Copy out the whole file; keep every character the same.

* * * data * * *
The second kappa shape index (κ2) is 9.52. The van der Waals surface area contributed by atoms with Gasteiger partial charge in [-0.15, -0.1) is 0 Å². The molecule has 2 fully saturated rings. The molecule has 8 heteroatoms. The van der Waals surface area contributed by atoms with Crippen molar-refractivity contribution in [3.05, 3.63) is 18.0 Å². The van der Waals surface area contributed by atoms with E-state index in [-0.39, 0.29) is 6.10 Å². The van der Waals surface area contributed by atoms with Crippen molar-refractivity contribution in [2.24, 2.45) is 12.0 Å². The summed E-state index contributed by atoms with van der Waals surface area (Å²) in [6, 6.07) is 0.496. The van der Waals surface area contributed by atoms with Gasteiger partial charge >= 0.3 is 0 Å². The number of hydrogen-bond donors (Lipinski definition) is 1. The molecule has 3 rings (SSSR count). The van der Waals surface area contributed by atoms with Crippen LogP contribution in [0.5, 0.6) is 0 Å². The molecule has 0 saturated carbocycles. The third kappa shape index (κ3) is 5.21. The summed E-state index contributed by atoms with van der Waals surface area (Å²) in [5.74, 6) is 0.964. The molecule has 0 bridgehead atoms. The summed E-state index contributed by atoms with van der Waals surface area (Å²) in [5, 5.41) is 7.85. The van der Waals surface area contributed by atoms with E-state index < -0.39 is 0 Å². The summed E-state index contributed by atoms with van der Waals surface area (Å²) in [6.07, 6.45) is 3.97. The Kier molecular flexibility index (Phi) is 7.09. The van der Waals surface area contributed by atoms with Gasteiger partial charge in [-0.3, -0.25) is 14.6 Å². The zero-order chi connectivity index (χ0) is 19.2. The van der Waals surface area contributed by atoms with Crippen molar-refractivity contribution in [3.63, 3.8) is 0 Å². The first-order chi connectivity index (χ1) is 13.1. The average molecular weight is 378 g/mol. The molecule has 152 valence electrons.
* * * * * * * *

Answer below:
The second kappa shape index (κ2) is 9.52. The van der Waals surface area contributed by atoms with Gasteiger partial charge in [-0.15, -0.1) is 0 Å². The molecule has 2 fully saturated rings. The molecule has 8 heteroatoms. The van der Waals surface area contributed by atoms with Crippen molar-refractivity contribution in [3.05, 3.63) is 18.0 Å². The van der Waals surface area contributed by atoms with E-state index in [-0.39, 0.29) is 6.10 Å². The van der Waals surface area contributed by atoms with Crippen molar-refractivity contribution in [2.24, 2.45) is 12.0 Å². The summed E-state index contributed by atoms with van der Waals surface area (Å²) in [6, 6.07) is 0.496. The van der Waals surface area contributed by atoms with Gasteiger partial charge >= 0.3 is 0 Å². The number of hydrogen-bond donors (Lipinski definition) is 1. The molecule has 3 rings (SSSR count). The van der Waals surface area contributed by atoms with Crippen LogP contribution in [0.5, 0.6) is 0 Å². The molecule has 0 saturated carbocycles. The third kappa shape index (κ3) is 5.21. The summed E-state index contributed by atoms with van der Waals surface area (Å²) in [5.74, 6) is 0.964. The molecule has 0 bridgehead atoms. The summed E-state index contributed by atoms with van der Waals surface area (Å²) in [5, 5.41) is 7.85. The van der Waals surface area contributed by atoms with E-state index < -0.39 is 0 Å². The summed E-state index contributed by atoms with van der Waals surface area (Å²) in [6.07, 6.45) is 3.97. The Kier molecular flexibility index (Phi) is 7.09. The van der Waals surface area contributed by atoms with Gasteiger partial charge in [-0.3, -0.25) is 14.6 Å². The zero-order chi connectivity index (χ0) is 19.2. The van der Waals surface area contributed by atoms with Crippen molar-refractivity contribution in [3.63, 3.8) is 0 Å². The first-order chi connectivity index (χ1) is 13.1. The average molecular weight is 378 g/mol. The molecule has 152 valence electrons.